Paul Berton

Locust Mount, the 153-year-old home of former London mayor Elijah Leonard, is lost. It was destroyed in a fire Nov. 10, but its fate was sealed many years ago, perhaps decades. Who is responsible? Drewlo Holdings Inc., which bought the property years ago to redevelop it? The city, which wanted Drewlo to preserve the building as part of its redevelopment plan? Or all of us, who never seem to care about heritage until it is too late. The Chapter House, Hotel London, the Customs House, the old Post Office, the Talbot Streetscape -- London is littered with the ghosts of magnificent buildings from our past. And our history is rife with the bitter memories of lost battles to save those buildings and so many other significant structures that recall our past, help identify us as a community in the present and have so much potential to carry us into the future.

Click here for Link

15. London Free Press: Heritage Canada urges action on Alma College

Embattled Alma College in St. Thomas has found an ally in the Heritage Canada Foundation. The group is urging Ontario Minister of Culture Aileen Carroll to intervene and save Alma College, a storied former private school for girls, from demolition. The foundation calls Alma College and Hamilton’s commercial Lister Block two of the top 10 most endangered historic places in Canada.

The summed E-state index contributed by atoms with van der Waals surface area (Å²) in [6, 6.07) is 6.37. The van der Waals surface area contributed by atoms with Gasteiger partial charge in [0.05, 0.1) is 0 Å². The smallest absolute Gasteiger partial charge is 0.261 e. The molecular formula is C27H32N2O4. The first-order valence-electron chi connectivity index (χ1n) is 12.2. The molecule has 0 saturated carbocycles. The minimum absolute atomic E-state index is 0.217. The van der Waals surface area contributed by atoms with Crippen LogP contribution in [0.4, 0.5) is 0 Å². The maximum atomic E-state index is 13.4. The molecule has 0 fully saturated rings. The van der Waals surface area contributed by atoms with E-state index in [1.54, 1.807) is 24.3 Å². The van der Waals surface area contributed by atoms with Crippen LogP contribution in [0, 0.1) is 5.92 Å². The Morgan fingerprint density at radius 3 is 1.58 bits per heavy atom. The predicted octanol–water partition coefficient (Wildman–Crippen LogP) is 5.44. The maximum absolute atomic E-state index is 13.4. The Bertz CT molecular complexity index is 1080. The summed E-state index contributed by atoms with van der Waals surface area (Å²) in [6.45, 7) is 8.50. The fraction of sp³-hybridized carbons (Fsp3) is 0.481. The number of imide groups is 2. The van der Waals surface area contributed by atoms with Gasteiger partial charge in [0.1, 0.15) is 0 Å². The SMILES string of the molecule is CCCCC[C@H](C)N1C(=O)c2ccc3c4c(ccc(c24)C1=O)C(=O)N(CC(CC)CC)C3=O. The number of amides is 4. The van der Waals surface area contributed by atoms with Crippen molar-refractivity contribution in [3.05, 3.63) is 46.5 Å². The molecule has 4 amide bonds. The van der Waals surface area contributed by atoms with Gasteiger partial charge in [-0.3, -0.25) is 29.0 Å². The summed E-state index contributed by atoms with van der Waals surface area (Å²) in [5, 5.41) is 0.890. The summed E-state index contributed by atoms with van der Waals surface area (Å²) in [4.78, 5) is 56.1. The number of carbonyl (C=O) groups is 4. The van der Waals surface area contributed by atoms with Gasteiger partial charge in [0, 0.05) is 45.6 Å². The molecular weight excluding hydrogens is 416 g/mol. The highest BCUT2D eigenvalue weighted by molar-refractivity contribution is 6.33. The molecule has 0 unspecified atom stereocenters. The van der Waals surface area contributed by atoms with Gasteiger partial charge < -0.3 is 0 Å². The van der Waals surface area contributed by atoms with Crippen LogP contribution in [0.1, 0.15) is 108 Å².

Click here for Link

16. London Free Press: St. Marys considers heritage designation

Distinctive Stonetown is looking to protect its downtown's historical assets and character.

Count St. Marys as the latest community to consider designating downtown a heritage district. The distinctive Stonetown is looking to protect its historical assets and character, perhaps as early as next spring. "These things tend to take time to build momentum," said Thor Dingman, an architect and senior partner in Town Design Collaborative.

Click here for Link

17. St. Thomas Times-Journal: Alma owners, city mull decision
Kyle Rea